The Finnish Spitz is a traditional hunting dog of Finland, which goes by the Finnish Cock-Eeared Dog and the Finnish Barking Birddog. This breed nearly went extinct by the late 19th century, which led to reconstruction efforts via the remaining population of native stock.
In 1892, the Finnish Kennel Club recognized the breed, and the dogs later found their way to America in 1959. Breeders continue to use these dogs as hunters in Finland; however, they are primarily companion dogs in the United States.
Finnish Spitz Breed Standard
This breed highlights Nordic breeds’ trademark traits, which are square proportions that are symmetrical and exaggerated; a stable, level back; a heavily plumed, curled tail; and a harsh, stand-off double coat. The Finnish Spitz’s muscular body consists of a deep chest, straight legs of good bone, and rounded compact feet. The dog’s flat skull; narrow, tapered muzzle; black nose; small, high-set, erect ears; and almond-shaped eyes give the breed a lively, foxlike expression.
Finnish Spitz Temperament
The Finnish Spitz’s sharp eyesight and keen hearing make it an excellent alarm dog. However, breeders produced the dogs to bark while hunting. Therefore, if you’re planning on owning one, be prepared to dampen undesirable barking before it becomes a behavioral issue. These dogs are exceedingly intelligent and are proficient at solving problems. This is also a dog that bores easily, which can develop into bad habits if continuously left alone. Finnish Spitz’s are strong-willed and independent, responding best to praise and motivational training approaches.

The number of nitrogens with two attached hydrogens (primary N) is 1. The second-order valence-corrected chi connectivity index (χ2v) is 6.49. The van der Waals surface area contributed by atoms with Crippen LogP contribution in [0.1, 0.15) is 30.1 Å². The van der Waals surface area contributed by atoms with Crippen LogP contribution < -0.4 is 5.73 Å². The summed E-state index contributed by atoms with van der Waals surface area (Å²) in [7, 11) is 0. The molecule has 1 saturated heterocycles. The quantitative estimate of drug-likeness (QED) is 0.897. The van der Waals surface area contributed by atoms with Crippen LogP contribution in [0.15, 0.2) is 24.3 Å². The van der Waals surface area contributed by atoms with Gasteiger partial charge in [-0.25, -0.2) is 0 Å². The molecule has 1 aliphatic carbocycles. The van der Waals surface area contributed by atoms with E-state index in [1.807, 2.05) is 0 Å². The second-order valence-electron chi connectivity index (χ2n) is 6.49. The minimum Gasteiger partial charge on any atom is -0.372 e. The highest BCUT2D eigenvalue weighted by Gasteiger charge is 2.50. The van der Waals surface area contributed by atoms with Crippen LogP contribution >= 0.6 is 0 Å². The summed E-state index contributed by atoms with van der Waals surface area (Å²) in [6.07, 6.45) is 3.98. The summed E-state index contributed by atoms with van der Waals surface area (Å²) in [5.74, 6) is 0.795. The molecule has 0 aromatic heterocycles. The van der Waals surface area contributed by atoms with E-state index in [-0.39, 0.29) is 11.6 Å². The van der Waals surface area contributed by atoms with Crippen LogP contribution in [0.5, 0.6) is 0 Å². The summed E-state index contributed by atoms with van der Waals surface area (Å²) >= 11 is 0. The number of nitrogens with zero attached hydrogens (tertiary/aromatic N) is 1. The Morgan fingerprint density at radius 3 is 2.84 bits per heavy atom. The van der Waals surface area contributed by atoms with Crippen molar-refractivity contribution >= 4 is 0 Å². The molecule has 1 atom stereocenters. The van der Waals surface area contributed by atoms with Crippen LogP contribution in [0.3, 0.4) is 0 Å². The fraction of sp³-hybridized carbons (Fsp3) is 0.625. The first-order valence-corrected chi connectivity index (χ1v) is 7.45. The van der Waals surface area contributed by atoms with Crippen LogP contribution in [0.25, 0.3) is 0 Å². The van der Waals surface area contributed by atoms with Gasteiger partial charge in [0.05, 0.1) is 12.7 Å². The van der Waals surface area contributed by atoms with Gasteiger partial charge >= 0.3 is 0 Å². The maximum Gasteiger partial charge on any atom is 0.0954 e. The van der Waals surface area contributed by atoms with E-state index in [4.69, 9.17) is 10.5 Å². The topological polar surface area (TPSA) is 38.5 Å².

Just like other Spitz breeds, the Finkie is stubborn and independent. However, they are more hunting oriented than other spitz breeds. Also, Finkies tend to be devoted to one person in the family. This breed is aware of its standings in the dominance hierarchy, and it is not rare to see some males trying to assert dominance. This dog is good with children and other pets but does not do well with strange dogs. It is not friendly around strangers, so make sure you supervise them when company comes over.
|Friendliness toward dogs
|Friendliness toward other pets
|Friendliness toward strangers
|Ease of training
- POPULARITY: Very rare
- FAMILY: Spitz
- AREA OF ORIGIN: Finland
- DATE OF ORIGIN: Ancient times
- ORIGINAL FUNCTION: Hunting birds and small mammals
- TODAY’S FUNCTION: Hunting
- OTHER NAME: Suomenpystykorva, Finsk Spets
Activity level: These dogs are hunters and will take off to pursue smaller animals and pets, so they need to be exercised on a lead or in a fenced-in yard. The Finnish is very tolerant of weather extremes. Exercise daily is essential to maintain a healthy weight.
Grooming: This breed is naturally meticulous and clean. Occasional bathing is needed, and we recommend a weekly brushing. However, more brushing is required during seasonal shedding in the spring and fall.
- Coat: This breed possesses a short, soft, dense undercoat and a harsh, straight outer layer that is 1-2 inches in length on the body and somewhat longer and harder textured on the neck and back. The hair is much shorter on the head and legs and longer and thicker on the back of the thighs and plume of the tail. Males carry more hair than females.
- Color: The Finnish Spitz’s coat is bright, clear, golden-red in shades ranging from pale honey to deep auburn. Also, a minimal amount of black hair or white markings are OK in competition.
- MAJOR CONCERNS: none
- MINOR CONCERNS: CHD, diabetes
- OCCASIONALLY SEEN: patellar luxation, epilepsy
- SUGGESTED TESTS: hip
- LIFE SPAN: 12-14 years
- WEIGHT: male: 31-36 pounds; female: 23-29 pounds
- HEIGHT: male: 17.5-20 inches; female: 15.5-18 inches
Finnish Spitz Breeders and Buyers Advice
Deal with a reputable breeder and prepare for a long wait to get a top-quality puppy.
- Parent club: Finnish Spitz Club of America (www.finnishspitzclub.org); founded in 1975
Finnish Spitz Price
The price you pay for a Finnish Spitz will depend on the quality, age, gender, parents, and the breeder. This breed is going to cost you, on average, anywhere from $500 to $2000. However, puppies of top-quality champion lineage will cost you well over the $2000 mark. Adopting a rescue Finnish Spitz is a lot cheaper than buying puppies. Therefore, if you are open-minded, then adopting or rescuing an older dog is an excellent choice.